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Feb
27
Why Women Need to Save More Than Men
Men and women may not be on equal footing when it comes to investing for the future. On average, women work fewer years and earn less than men, but they also tend to live longer.1 Therefore, women must focus on the concerns that are unique to them when planning for retirement. Women Don't Invest Differently ... Unfortunately, some negative stereotypes still exist about a woman's ability to manage money, which may cause some women to feel they shouldn't make their own investment choices. Some leave the decision making to their husbands, which can result in their being ill-equipped to handle their finances if they outlive their spouses. Despite the stereotypes, studies show that the majority of married women actively participate or take...
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Feb
13
The Financial Fitness Challenge: Tips for Strengthening Your Financial Health
Diet books. Fitness apps. Live-streamed exercise classes. They all tell you the same thing: Maintaining good physical health requires discipline and adherence to a few simple habits, such as eating wisely, getting enough sleep, and exercising regularly. But did you know that the same basic formula can also apply to achieving and managing financial fitness? If you're looking to shed some unwanted financial fat and build a potentially healthy financial future, all you need is a good attitude, a little bit of dedication, and a solid plan to get you on track. Priority One: Be Smart About It! Just as maintaining a food diary may help you determine if you are eating healthy meals and snacks, the same strategy can help you become a more...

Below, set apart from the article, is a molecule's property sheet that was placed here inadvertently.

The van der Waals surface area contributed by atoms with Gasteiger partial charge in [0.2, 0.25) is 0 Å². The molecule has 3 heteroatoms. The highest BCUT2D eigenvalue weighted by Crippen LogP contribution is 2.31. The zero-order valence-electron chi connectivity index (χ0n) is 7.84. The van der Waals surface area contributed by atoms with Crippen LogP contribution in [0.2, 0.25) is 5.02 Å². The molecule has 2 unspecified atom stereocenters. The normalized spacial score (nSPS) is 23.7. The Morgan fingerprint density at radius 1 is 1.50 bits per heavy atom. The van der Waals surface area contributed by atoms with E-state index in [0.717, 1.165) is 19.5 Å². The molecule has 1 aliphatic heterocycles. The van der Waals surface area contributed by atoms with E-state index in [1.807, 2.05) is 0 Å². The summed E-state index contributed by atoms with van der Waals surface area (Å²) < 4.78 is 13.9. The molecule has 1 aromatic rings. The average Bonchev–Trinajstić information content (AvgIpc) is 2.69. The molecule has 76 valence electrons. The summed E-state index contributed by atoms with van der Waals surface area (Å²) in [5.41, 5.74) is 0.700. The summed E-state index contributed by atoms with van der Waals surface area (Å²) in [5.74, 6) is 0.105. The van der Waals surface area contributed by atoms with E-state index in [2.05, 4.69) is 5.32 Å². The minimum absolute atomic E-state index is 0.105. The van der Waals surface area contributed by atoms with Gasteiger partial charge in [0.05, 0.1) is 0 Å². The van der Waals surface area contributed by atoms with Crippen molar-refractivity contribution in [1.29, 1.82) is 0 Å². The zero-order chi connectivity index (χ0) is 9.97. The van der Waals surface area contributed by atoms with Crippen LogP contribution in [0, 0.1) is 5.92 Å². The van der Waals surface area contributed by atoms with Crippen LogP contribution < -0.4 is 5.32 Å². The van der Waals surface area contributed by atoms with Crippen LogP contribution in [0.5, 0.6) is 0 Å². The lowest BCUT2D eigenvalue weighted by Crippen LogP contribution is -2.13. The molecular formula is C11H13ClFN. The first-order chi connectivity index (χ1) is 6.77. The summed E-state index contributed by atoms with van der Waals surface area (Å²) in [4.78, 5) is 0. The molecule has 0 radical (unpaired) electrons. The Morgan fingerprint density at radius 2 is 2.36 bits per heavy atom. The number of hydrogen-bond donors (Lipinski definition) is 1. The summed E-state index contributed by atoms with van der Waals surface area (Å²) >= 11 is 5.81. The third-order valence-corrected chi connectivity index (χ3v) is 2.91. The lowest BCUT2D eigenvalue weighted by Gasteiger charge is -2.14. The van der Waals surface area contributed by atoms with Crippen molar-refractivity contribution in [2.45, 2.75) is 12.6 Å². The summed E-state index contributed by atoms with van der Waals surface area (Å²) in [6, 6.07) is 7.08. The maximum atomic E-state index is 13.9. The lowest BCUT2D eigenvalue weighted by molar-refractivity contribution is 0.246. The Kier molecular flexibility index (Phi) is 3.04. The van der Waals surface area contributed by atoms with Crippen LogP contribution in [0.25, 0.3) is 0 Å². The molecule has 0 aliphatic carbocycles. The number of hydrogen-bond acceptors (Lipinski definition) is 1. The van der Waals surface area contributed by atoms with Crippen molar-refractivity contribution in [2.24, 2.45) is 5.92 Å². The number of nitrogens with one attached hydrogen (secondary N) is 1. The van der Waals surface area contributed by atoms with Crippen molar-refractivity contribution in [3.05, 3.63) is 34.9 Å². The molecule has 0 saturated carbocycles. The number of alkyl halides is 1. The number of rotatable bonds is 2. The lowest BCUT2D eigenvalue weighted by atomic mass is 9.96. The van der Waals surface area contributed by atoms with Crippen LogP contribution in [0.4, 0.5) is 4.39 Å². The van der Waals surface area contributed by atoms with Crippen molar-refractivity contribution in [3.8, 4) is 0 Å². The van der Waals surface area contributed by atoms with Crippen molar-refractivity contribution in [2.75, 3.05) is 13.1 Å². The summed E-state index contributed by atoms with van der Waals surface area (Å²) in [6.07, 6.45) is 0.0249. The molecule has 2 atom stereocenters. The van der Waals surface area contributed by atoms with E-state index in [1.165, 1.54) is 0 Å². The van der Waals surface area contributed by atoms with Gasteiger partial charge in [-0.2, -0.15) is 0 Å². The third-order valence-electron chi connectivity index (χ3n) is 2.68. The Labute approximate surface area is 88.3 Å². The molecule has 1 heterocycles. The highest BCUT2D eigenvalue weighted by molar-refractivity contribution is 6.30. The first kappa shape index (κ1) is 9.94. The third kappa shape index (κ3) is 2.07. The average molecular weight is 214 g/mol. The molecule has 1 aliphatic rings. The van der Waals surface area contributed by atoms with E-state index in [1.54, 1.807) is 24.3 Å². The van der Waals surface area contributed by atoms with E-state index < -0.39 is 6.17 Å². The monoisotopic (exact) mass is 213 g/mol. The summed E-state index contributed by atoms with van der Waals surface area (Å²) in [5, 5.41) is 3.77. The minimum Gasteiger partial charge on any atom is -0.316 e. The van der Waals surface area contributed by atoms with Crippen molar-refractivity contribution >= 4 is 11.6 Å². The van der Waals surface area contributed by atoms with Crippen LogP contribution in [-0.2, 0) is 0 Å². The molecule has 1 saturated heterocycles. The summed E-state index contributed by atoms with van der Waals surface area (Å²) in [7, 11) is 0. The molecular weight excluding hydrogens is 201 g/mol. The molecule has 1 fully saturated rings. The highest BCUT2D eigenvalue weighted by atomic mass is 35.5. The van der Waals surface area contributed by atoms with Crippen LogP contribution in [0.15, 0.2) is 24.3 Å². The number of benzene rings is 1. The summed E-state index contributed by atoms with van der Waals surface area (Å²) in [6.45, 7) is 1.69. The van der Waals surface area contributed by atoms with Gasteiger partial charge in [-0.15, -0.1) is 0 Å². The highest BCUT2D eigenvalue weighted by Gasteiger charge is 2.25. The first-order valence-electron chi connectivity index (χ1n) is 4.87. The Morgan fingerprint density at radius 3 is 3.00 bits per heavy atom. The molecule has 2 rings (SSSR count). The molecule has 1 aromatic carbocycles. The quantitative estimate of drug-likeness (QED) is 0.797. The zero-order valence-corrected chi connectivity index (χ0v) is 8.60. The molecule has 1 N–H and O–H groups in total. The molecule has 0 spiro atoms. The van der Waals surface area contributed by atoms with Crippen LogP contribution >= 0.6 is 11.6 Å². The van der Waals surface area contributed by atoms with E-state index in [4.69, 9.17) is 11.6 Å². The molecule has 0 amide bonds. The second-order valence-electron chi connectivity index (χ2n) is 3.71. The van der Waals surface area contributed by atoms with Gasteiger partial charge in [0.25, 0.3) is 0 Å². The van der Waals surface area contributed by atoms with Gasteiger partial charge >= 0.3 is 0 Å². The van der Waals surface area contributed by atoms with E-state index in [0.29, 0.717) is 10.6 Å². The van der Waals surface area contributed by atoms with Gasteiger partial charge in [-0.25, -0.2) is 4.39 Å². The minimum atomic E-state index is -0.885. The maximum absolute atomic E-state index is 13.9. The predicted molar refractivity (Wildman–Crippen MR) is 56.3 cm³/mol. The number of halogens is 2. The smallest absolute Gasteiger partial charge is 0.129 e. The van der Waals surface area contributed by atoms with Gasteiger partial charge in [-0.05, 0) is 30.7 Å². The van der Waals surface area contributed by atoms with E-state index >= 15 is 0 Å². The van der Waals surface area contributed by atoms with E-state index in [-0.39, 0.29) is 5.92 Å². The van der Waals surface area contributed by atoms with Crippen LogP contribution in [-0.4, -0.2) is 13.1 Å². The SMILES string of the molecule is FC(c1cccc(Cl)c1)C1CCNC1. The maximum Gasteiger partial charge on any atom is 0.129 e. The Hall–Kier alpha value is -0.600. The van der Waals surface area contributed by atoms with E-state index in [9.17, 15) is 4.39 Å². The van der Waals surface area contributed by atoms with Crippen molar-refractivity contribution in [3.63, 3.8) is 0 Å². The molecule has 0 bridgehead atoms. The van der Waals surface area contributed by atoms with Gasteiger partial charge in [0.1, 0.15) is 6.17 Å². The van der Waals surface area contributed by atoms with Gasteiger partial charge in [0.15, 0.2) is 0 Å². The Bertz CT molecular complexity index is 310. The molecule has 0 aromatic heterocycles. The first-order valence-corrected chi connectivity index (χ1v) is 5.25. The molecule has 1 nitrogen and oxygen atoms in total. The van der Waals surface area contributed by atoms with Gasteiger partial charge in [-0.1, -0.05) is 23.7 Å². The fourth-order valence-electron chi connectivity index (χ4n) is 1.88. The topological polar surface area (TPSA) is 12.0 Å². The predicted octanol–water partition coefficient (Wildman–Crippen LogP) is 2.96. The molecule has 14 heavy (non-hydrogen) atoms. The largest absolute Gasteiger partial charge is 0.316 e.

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Feb
06
Divorce and Your Finances
Divorce can be a complicated and challenging process in which details are easily overlooked. Protecting your financial health during this time is crucial, and no one should enter this process without a trusted attorney (specializing in divorce) on his or her side. Equally important is knowing the laws that shape divorce proceedings, and the impact they can have on your assets. Dividing the Assets As a general rule, assets and property acquired during the course of a marriage are divided when the spouses divorce. While there may be exceptions for individual inheritances, gifts to an individual spouse, and assets or property acquired before marriage, the big difference among states is what formula might be followed for the division. The...